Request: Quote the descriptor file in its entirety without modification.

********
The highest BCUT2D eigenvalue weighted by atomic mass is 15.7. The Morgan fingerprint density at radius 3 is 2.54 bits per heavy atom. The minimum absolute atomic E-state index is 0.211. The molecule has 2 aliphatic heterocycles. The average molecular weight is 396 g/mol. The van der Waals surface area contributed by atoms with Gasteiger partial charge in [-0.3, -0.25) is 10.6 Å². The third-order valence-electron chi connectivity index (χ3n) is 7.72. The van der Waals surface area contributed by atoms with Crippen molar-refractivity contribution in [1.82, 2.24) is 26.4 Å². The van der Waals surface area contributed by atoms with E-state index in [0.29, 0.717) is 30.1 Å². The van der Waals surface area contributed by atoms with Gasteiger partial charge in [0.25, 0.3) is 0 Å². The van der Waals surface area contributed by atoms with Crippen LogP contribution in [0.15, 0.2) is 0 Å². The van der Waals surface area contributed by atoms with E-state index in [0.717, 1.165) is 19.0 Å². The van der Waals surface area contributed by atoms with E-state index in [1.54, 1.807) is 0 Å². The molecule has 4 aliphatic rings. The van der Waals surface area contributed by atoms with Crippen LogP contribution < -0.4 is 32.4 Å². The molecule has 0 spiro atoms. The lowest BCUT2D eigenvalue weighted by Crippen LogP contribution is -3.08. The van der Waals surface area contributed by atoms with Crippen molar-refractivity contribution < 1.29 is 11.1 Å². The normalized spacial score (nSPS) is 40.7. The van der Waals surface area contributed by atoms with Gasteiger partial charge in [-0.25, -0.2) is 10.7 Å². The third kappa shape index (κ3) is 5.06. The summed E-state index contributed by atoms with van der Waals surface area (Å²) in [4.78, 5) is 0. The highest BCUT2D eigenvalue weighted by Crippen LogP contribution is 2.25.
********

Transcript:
The highest BCUT2D eigenvalue weighted by atomic mass is 15.7. The Morgan fingerprint density at radius 3 is 2.54 bits per heavy atom. The minimum absolute atomic E-state index is 0.211. The molecule has 2 aliphatic heterocycles. The average molecular weight is 396 g/mol. The van der Waals surface area contributed by atoms with Gasteiger partial charge in [-0.3, -0.25) is 10.6 Å². The third-order valence-electron chi connectivity index (χ3n) is 7.72. The van der Waals surface area contributed by atoms with Crippen molar-refractivity contribution in [1.82, 2.24) is 26.4 Å². The van der Waals surface area contributed by atoms with E-state index in [0.29, 0.717) is 30.1 Å². The van der Waals surface area contributed by atoms with Gasteiger partial charge in [0.25, 0.3) is 0 Å². The van der Waals surface area contributed by atoms with Crippen LogP contribution in [0.15, 0.2) is 0 Å². The van der Waals surface area contributed by atoms with E-state index in [0.717, 1.165) is 19.0 Å². The van der Waals surface area contributed by atoms with E-state index in [1.54, 1.807) is 0 Å². The molecule has 4 aliphatic rings. The van der Waals surface area contributed by atoms with Crippen LogP contribution < -0.4 is 32.4 Å². The molecule has 0 spiro atoms. The lowest BCUT2D eigenvalue weighted by Crippen LogP contribution is -3.08. The van der Waals surface area contributed by atoms with Crippen molar-refractivity contribution < 1.29 is 11.1 Å². The normalized spacial score (nSPS) is 40.7. The van der Waals surface area contributed by atoms with Gasteiger partial charge in [-0.25, -0.2) is 10.7 Å². The third kappa shape index (κ3) is 5.06. The summed E-state index contributed by atoms with van der Waals surface area (Å²) in [4.78, 5) is 0. The highest BCUT2D eigenvalue weighted by Crippen LogP contribution is 2.25.